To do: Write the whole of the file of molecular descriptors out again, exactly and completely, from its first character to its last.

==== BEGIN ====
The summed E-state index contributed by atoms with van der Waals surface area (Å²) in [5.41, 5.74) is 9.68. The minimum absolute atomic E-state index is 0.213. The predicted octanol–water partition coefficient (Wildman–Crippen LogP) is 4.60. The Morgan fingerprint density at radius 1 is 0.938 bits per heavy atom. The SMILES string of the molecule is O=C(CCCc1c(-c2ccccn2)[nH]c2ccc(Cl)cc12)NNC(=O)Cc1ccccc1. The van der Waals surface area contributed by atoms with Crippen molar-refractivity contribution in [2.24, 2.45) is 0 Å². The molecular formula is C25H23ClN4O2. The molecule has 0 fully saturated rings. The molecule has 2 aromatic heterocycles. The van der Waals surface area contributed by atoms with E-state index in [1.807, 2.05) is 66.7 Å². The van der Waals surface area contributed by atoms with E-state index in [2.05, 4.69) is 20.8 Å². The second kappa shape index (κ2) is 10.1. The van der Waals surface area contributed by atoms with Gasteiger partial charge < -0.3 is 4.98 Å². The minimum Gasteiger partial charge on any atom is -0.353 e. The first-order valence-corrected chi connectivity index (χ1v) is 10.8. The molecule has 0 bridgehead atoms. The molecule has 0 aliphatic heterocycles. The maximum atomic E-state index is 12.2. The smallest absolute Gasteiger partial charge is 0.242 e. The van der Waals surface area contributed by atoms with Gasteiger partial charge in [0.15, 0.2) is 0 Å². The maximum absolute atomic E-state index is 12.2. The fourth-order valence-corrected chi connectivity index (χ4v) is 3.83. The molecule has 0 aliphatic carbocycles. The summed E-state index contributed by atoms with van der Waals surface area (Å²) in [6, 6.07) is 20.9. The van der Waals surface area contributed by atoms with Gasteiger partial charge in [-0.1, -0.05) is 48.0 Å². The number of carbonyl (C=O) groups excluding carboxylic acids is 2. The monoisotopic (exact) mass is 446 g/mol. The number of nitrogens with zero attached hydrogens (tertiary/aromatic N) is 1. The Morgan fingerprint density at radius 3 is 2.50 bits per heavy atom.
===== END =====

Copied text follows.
The summed E-state index contributed by atoms with van der Waals surface area (Å²) in [5.41, 5.74) is 9.68. The minimum absolute atomic E-state index is 0.213. The predicted octanol–water partition coefficient (Wildman–Crippen LogP) is 4.60. The Morgan fingerprint density at radius 1 is 0.938 bits per heavy atom. The SMILES string of the molecule is O=C(CCCc1c(-c2ccccn2)[nH]c2ccc(Cl)cc12)NNC(=O)Cc1ccccc1. The van der Waals surface area contributed by atoms with Crippen molar-refractivity contribution in [2.24, 2.45) is 0 Å². The molecular formula is C25H23ClN4O2. The molecule has 0 fully saturated rings. The molecule has 2 aromatic heterocycles. The van der Waals surface area contributed by atoms with E-state index in [1.807, 2.05) is 66.7 Å². The van der Waals surface area contributed by atoms with E-state index in [2.05, 4.69) is 20.8 Å². The second kappa shape index (κ2) is 10.1. The van der Waals surface area contributed by atoms with Gasteiger partial charge < -0.3 is 4.98 Å². The minimum Gasteiger partial charge on any atom is -0.353 e. The first-order valence-corrected chi connectivity index (χ1v) is 10.8. The molecule has 0 bridgehead atoms. The molecule has 0 aliphatic heterocycles. The maximum atomic E-state index is 12.2. The smallest absolute Gasteiger partial charge is 0.242 e. The van der Waals surface area contributed by atoms with Gasteiger partial charge in [0.15, 0.2) is 0 Å². The maximum absolute atomic E-state index is 12.2. The fourth-order valence-corrected chi connectivity index (χ4v) is 3.83. The molecule has 0 aliphatic carbocycles. The summed E-state index contributed by atoms with van der Waals surface area (Å²) in [6, 6.07) is 20.9. The van der Waals surface area contributed by atoms with Gasteiger partial charge in [-0.1, -0.05) is 48.0 Å². The number of carbonyl (C=O) groups excluding carboxylic acids is 2. The monoisotopic (exact) mass is 446 g/mol. The number of nitrogens with zero attached hydrogens (tertiary/aromatic N) is 1. The Morgan fingerprint density at radius 3 is 2.50 bits per heavy atom.